Format: Hardcover
In her introduction to "Reflections in Bullough's Pond", Diana Muir states that despite the presence of "Ecosystem" in the sub-title, the book is not a jeremiad. And it's not. A bit of a nag, perhaps, but a well-written nag, supported by researched detail.
Physically the book is a little bigger than 6 by 9 inches. It runs 312 pages, of which around 40 pages are devoted to notes and about 15 pages to an index. The text is supported by several maps and a few graphs that are clear and easy to read, and several pictures that are a bit murky in reproduction.
I enjoyed reading "Reflections in Bullough's Pond. It is a history of the New England area from the arrival of Native Americans (although mostly just before the arrival of English colonists), concentrating not on wars and generals and presidents, but instead telling how ordinary people made a living, why they did what they did, and the consequences of their actions both to themselves and to the ecosystem. The pond in the title serves to tie the events of the past into consequences in the present.
Diana Muir writes well. She obviously researched her subject well, but knows the difference between including supportive or even fascinating details and browbeating the reader with them. An example of this is the fate of the beaver. While I vaguely knew before reading the book that beavers were largely exterminated to satisfy a whim of English fashion, I had no idea of the importance of wampum and the destabilization of the Native American culture by diseases imported by the Colonists. Nor did I understand the importance of the beaver in the New England ecosystem.
I had few quibbles with the book.
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24 of 24 people found the following review helpful By Ronald Davis on November 11, 2000
Format: Hardcover
Without passing judgement on the author's intent (I'm not a deconstructionist), this work struck me as a powerful indictment of what man has done to his habitat. I should also note that I'm not a greenie, although this work pushed me a step or two in that direction. I found Ms. Muir's book very entertaining. I read it while on vacation, in two sittings. One would correctly infer I also found it a bit disturbing.
Ms. Muir has interwoven fact with conjecture to create a probable eco-history of New England since the arrival of man. The conjecture is logically sound and has some evidentiary history. Early Americans, however, wrote no more history than early Africans or early Europeans; hence a degree of conjecture is necessary to flesh out game-theoretically sound propositions.
The begining thesis is that the forests of pre-human New England were ecologically sound. This is certainly a reasonable proposition which carries with it implications Ms. Muir details. From that point, Muir creates an eco-history showing how mankind, including the American Indian (or aboriginal American, if you prefer)has destroyed one of the largest air-sheds in the world. Muir discusses the way in which efforts to reforest the area have failed to duplicate natural ecology, and the implications of that failure. The implications have even more profound impact in the contempory Northwest, where I live and where deforestation is not complete, than in the Northeast.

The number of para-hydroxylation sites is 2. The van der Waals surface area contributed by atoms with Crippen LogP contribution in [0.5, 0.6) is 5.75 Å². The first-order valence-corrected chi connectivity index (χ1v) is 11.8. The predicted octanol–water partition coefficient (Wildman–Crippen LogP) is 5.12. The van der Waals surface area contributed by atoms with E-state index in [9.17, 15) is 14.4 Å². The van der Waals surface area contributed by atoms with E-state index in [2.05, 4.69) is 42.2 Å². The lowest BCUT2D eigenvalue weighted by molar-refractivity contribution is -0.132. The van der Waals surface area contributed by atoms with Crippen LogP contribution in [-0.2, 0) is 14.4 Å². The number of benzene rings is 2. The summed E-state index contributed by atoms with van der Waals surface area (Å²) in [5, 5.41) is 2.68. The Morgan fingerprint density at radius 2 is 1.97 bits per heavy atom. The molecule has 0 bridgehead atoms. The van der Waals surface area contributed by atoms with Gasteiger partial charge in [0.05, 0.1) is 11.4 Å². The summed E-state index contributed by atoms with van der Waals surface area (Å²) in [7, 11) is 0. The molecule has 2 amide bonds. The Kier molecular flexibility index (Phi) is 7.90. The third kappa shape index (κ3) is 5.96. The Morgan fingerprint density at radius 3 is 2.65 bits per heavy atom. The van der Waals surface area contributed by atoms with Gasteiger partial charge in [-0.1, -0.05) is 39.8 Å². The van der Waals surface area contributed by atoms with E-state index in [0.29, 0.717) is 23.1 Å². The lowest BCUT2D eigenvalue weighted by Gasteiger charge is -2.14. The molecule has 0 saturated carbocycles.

Fortunately for the reader, Muir has written much more readably than I have here. She eschews jargon and labyrinthian technical explanations (in contrast with this sentence) to present a clear and convincing case.
I recommend this book wholeheartedly.
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14 of 14 people found the following review helpful By Miles Saltiel on May 30, 2000
Format: Hardcover
It is hard to imagine how Reflections in Bullough's Pond could have been better written. Diana Muir gives an account of the interplay between New England's economic history and its environment in a lapidary prose which never leaves the reader behind. By the end of the book we are enlightened about the ebb and flow of these matters over the five hundred-odd years from early European settlement to modern times without ever being overwhelmed, for Ms Muir always wears her erudition lightly.
She breaks new ground in her treatment of the environment as both an economic resource and as a complex-often vulnerable-amalgam of ecosystems. Her thesis is that we are living on capital, be it fossil fuel, topsoil or forest-she is particularly compelling on the vulnerable biochemistry of these last. Unusually, however, Ms Muir is scrupulous in her use of statistics and fastidious in her argument. She never seeks to undermine the legitimacy of the economic impulse, though she does not flinch from her conclusion: an argument for restraint in economic activity and population.
Nor does she lose sight of the propensity of ecosystems to renew themselves, albeit often in new forms: she is pleased-almost amused-by the return of the beaver and the moose, while regretting the extinction of the elm and the emergence of local spruce monocultures. Indeed Ms Muir expresses herself more forcefully on the loss of flora than fauna. Perhaps this is because the long life cycles of the former make it harder to take an optimistic view of their capacity to renew themselves. Alternatively it may be because the collapse of agriculture in New England following the opening up of the West, has stimulated the return to southern New England of so many species formerly evicted to Canada.